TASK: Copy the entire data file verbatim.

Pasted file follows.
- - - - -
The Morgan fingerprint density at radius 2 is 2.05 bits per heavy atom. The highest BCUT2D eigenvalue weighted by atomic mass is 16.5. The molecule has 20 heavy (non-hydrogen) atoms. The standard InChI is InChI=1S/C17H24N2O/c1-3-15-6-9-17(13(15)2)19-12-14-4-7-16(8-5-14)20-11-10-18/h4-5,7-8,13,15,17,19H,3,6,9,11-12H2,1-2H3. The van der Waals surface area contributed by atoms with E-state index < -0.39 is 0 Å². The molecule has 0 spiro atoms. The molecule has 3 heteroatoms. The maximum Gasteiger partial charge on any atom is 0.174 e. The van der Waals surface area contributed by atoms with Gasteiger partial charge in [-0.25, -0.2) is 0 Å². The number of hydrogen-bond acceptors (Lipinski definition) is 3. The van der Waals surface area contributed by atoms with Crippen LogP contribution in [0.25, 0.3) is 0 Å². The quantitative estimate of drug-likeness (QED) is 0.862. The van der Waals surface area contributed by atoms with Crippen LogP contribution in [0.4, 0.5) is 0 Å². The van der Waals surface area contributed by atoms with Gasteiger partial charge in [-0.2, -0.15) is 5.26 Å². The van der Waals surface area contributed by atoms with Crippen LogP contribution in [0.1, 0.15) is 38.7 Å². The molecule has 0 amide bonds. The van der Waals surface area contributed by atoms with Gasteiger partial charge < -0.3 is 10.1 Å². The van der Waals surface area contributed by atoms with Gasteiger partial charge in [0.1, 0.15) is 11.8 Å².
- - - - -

The Morgan fingerprint density at radius 2 is 2.05 bits per heavy atom. The highest BCUT2D eigenvalue weighted by atomic mass is 16.5. The molecule has 20 heavy (non-hydrogen) atoms. The standard InChI is InChI=1S/C17H24N2O/c1-3-15-6-9-17(13(15)2)19-12-14-4-7-16(8-5-14)20-11-10-18/h4-5,7-8,13,15,17,19H,3,6,9,11-12H2,1-2H3. The van der Waals surface area contributed by atoms with E-state index < -0.39 is 0 Å². The molecule has 0 spiro atoms. The molecule has 3 heteroatoms. The maximum Gasteiger partial charge on any atom is 0.174 e. The van der Waals surface area contributed by atoms with Gasteiger partial charge in [-0.25, -0.2) is 0 Å². The number of hydrogen-bond acceptors (Lipinski definition) is 3. The van der Waals surface area contributed by atoms with Crippen LogP contribution in [0.25, 0.3) is 0 Å². The quantitative estimate of drug-likeness (QED) is 0.862. The van der Waals surface area contributed by atoms with Crippen LogP contribution in [0.4, 0.5) is 0 Å². The van der Waals surface area contributed by atoms with Gasteiger partial charge in [-0.2, -0.15) is 5.26 Å². The van der Waals surface area contributed by atoms with Crippen LogP contribution in [0.1, 0.15) is 38.7 Å². The molecule has 0 amide bonds. The van der Waals surface area contributed by atoms with Gasteiger partial charge < -0.3 is 10.1 Å². The van der Waals surface area contributed by atoms with Gasteiger partial charge in [0.1, 0.15) is 11.8 Å².